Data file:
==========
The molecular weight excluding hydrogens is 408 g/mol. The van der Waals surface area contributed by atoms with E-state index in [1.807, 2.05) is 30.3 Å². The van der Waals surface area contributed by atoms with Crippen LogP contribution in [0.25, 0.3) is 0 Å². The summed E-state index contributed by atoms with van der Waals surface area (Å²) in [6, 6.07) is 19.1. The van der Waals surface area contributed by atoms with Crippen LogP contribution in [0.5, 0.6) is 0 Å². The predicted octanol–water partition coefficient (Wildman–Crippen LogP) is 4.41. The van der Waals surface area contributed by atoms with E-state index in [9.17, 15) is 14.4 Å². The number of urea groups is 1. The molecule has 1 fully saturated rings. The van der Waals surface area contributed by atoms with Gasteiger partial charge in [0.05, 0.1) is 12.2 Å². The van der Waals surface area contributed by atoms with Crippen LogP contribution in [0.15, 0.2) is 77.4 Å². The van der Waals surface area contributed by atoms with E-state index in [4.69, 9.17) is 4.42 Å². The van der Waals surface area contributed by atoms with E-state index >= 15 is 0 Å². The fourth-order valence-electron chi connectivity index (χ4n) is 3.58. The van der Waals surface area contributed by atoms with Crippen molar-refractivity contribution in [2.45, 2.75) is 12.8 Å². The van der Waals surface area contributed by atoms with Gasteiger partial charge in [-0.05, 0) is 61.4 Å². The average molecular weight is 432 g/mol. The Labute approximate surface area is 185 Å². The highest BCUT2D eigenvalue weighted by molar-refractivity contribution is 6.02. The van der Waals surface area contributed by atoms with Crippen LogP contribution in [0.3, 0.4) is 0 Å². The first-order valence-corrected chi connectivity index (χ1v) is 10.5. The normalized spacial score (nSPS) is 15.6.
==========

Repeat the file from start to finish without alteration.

The molecular weight excluding hydrogens is 408 g/mol. The van der Waals surface area contributed by atoms with E-state index in [1.807, 2.05) is 30.3 Å². The van der Waals surface area contributed by atoms with Crippen LogP contribution in [0.25, 0.3) is 0 Å². The summed E-state index contributed by atoms with van der Waals surface area (Å²) in [6, 6.07) is 19.1. The van der Waals surface area contributed by atoms with Crippen LogP contribution in [0.5, 0.6) is 0 Å². The predicted octanol–water partition coefficient (Wildman–Crippen LogP) is 4.41. The van der Waals surface area contributed by atoms with E-state index in [9.17, 15) is 14.4 Å². The number of urea groups is 1. The molecule has 1 fully saturated rings. The van der Waals surface area contributed by atoms with Gasteiger partial charge in [0.05, 0.1) is 12.2 Å². The van der Waals surface area contributed by atoms with Crippen LogP contribution in [0.15, 0.2) is 77.4 Å². The van der Waals surface area contributed by atoms with E-state index in [4.69, 9.17) is 4.42 Å². The van der Waals surface area contributed by atoms with E-state index >= 15 is 0 Å². The fourth-order valence-electron chi connectivity index (χ4n) is 3.58. The van der Waals surface area contributed by atoms with Crippen molar-refractivity contribution in [2.45, 2.75) is 12.8 Å². The van der Waals surface area contributed by atoms with Gasteiger partial charge in [-0.05, 0) is 61.4 Å². The average molecular weight is 432 g/mol. The Labute approximate surface area is 185 Å². The highest BCUT2D eigenvalue weighted by molar-refractivity contribution is 6.02. The van der Waals surface area contributed by atoms with Crippen LogP contribution in [0.3, 0.4) is 0 Å². The first-order valence-corrected chi connectivity index (χ1v) is 10.5. The normalized spacial score (nSPS) is 15.6.